Now that 2019 is in the books, we can safely declare it to be the Year of the Local. Local tournaments (or “locals” for short) have always been a powerful source of energy for the Fighting Game Community, but 2019 was the year in which they stepped into the spotlight. Arslan Ash brought the spotlight to Pakistan’s local scene when he won Tekken 7 at the summer’s Evolution Championship Series. Then, in the winter, Derek “iDom” Ruffin did the same for New York’s famed Next Level Battle Circuit. Those two performances reminded the entire FGC that locals are training grounds, worthy of respect and dedication.
Yet, by the same token, locals can seem intimidating. If you’re a beginner Tekken or Street Fighter player who lives in Lahore or New York, how can you ever hope to compete against Ash or Ruffin? Even if you live in a city or town with a smaller FGC, it can be easy to doubt your own skill level.
Luckily, Twitter user Yasuko recently came through with a much-needed reminder: no matter how serious your locals are and no matter how high your level of skill is, you’re already good enough to go. Don’t believe her? That’s okay – we’ll take the rest of this article to expand upon her thoughts.
Some of you really need to hear this: There is no minimum skill requirement to go to your locals. You do not have to hunger to be a pro to play/enjoy fighting games.
Just enjoy the games you like, we enjoy you being part of the FGC.
— Yasuko (@Yaaasssuko) January 9, 2020
Locals Are Social
First and foremost, you should always remember that locals are social in addition to being competitive. Many players go to their locals in the hopes of proving themselves, perfecting their tech, getting tournament experience, or even coming away with prize money, but lots of people go just to have fun and hang out. As Yasuko says, the point of a local is to enjoy fighting games, not necessarily to compete seriously in them.
Of course, for some people, serious competition is the highest form of enjoyment. But for others, it’s enough to get some sets in and chill with friends. So long as you’re having a good time and not hurting anyone, you’ll make it easier for everyone else to have a good time, too.
Locals Are Crowd-Funded
It’s also worth remembering that your attendance directly supports your arcade/venue, your top players, and, by extension, your entire scene. In the FGC, we don’t have the luxury of utilizing public resources for our hobbies, as amateur basketball and baseball/softball players often do. We also don’t have the mind-boggling levels of financial support that other eSports do. We truly are a community, which means that it’s up to all of us to make the FGC happen.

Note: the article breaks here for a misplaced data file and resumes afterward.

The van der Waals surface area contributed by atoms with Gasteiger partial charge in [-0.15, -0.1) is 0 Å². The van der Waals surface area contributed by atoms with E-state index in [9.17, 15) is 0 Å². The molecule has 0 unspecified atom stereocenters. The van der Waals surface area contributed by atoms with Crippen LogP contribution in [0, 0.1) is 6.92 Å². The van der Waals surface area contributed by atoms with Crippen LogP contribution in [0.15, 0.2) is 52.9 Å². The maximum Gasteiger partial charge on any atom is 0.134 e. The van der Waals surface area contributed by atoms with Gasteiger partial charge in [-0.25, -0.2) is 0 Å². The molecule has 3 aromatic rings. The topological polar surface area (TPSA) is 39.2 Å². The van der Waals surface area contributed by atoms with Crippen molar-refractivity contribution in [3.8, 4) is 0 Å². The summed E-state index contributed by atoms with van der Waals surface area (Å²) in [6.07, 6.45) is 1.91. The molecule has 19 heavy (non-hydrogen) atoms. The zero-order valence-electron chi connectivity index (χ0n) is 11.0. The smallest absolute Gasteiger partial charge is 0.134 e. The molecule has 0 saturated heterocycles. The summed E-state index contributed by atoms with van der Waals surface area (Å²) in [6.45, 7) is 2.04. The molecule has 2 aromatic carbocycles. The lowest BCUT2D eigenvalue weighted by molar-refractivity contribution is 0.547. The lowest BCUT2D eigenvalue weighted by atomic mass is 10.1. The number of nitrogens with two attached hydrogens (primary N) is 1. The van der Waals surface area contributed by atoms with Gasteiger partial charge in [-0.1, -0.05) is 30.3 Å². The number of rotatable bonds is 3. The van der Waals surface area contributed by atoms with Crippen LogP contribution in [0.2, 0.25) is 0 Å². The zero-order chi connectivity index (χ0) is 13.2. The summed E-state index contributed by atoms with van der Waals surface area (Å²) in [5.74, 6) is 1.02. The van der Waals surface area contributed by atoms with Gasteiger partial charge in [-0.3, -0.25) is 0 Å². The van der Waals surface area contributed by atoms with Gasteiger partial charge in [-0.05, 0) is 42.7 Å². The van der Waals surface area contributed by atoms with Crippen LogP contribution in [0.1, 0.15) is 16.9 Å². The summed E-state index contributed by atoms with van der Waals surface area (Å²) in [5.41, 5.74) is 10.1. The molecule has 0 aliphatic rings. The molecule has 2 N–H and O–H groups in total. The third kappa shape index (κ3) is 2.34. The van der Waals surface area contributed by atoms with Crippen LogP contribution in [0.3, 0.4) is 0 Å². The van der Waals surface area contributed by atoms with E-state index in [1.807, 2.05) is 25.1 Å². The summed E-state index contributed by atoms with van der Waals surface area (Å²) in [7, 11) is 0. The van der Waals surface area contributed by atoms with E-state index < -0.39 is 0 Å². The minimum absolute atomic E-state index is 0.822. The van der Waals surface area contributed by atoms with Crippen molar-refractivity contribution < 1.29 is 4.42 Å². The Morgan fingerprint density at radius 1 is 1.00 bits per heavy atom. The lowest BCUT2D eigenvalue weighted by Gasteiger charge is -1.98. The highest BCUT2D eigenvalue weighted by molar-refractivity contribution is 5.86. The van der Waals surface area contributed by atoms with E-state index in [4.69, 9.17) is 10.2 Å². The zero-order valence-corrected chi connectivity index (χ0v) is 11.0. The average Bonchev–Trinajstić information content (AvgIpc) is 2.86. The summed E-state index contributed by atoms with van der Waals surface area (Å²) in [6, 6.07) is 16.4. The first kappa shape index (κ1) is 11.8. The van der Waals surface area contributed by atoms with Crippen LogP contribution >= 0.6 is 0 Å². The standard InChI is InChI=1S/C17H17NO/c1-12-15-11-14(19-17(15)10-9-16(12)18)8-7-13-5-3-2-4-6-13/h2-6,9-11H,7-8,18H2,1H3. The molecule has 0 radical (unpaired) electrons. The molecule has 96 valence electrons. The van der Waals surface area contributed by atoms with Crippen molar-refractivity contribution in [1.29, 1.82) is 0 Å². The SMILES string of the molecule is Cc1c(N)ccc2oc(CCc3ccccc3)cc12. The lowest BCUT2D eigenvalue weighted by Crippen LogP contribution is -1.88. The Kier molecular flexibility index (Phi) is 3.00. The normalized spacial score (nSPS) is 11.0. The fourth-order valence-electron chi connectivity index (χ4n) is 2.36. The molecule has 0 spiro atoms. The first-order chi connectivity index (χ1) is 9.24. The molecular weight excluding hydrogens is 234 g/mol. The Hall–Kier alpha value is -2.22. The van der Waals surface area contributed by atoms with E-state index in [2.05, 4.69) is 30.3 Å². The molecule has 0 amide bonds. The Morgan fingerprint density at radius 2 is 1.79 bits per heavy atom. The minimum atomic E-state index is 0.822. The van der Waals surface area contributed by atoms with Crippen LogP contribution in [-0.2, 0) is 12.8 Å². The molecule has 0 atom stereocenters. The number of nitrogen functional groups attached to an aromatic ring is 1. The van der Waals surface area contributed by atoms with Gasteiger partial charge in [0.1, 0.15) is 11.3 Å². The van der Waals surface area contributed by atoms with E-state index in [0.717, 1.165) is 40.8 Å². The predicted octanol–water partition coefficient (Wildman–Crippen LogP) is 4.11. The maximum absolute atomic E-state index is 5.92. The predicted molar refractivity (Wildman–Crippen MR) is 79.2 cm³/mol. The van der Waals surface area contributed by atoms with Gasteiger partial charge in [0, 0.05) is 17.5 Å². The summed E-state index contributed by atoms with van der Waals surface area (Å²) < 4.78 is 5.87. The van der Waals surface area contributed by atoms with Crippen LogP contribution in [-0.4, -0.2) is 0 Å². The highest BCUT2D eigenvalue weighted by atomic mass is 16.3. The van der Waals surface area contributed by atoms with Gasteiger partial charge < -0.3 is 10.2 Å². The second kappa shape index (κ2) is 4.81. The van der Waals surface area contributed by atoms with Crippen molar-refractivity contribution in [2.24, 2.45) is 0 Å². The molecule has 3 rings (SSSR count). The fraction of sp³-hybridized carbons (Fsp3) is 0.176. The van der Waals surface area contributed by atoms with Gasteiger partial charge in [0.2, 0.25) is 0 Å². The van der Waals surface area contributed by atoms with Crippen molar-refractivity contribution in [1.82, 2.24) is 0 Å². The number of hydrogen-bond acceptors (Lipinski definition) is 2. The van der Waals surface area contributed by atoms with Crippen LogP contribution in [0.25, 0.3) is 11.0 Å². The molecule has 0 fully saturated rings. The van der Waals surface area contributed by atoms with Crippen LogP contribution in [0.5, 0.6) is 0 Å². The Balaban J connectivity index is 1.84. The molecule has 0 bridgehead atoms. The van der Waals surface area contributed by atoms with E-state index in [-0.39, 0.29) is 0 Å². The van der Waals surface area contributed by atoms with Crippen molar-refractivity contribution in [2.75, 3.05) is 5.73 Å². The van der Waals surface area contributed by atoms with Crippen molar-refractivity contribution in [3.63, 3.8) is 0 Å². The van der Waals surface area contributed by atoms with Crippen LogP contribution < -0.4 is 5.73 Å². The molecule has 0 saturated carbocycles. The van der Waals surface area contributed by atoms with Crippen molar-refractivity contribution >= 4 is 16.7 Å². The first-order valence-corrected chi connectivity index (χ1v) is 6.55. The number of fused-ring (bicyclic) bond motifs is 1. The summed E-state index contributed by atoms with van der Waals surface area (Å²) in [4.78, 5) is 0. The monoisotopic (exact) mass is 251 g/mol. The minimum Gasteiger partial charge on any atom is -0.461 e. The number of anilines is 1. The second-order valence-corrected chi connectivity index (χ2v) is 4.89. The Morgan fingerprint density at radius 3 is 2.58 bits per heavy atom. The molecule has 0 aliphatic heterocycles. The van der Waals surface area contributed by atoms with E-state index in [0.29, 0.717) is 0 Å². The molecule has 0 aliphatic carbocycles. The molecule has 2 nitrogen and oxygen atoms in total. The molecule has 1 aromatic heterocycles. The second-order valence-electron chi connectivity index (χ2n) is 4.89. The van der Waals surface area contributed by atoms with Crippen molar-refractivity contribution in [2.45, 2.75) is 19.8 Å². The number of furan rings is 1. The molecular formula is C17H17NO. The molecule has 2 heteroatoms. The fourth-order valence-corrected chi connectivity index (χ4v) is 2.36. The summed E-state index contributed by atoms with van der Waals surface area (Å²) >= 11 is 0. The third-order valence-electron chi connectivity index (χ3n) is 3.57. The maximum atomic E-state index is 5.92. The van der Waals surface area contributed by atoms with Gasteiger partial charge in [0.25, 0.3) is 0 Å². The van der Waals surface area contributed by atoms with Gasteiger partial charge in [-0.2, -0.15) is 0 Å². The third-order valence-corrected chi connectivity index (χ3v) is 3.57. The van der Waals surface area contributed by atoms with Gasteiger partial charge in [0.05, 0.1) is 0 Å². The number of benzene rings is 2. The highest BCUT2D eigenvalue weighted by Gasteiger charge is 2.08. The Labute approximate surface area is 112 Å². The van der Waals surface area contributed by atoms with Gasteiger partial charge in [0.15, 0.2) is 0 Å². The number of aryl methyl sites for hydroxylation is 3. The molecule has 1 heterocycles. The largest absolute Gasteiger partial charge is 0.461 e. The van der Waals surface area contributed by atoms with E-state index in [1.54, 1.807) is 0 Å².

It may be hard to believe that five or ten bucks can make that much of a difference, but it absolutely can. Just ask your local tournament organizer: every cent brings your local closer to the next level, be it more setups, a larger venue, bigger prize pools, or even player sponsorship. This is how the FGC has grown for decades, and it’s how we’ll continue to grow. Even if you’re not yet ready to challenge the big dogs at your local, you’re definitely ready to support them – and if they’re smart, they’ll appreciate you for doing it.
Locals Thrive On Variety
Even in the FGC, people can get bored. It’s not always exciting to play the same exact opponents using the same exact characters in the same exact games every single week. Just by showing up and entering the bracket, you’ll introduce some new flavors into the competition.
What’s more, you may be the one who introduces a new element altogether. Maybe you play a character that nobody else in your scene plays. If so, you’ll give them important matchup experience. Maybe you’ll even introduce them to a whole new game, be it either an older title that they overlooked or a newer title that just needed one person to provide a spark. As Yasuko says, you should “enjoy the games you like” – after all, that’s why we’re all here!
Your Locals Need You
These are just a few reasons why you’re already good enough to attend your locals. To paraphrase the NCAA commercial, there are millions of us in the FGC, but almost all of us are going to go pro in something other than fighting games. Plus, as Yasuko says, “we enjoy you being part of the FGC.” Just imagine how small and lonely your local would be if only pros were allowed to show up – and then imagine how much more warm and vibrant your local will be when you’re there!
So head on over to our Events page and find the locals that work for you. If you do feel like you want to get on the grind, you can also use our training resources to level up your game. Or, if you just want to go and have fun, we can help with that, too, whether you’re a complete newbie or an intermediate player. In the end, the thing that matters most is that you come out and join us. We’re all in this together, and we’re always ready to welcome a new friend.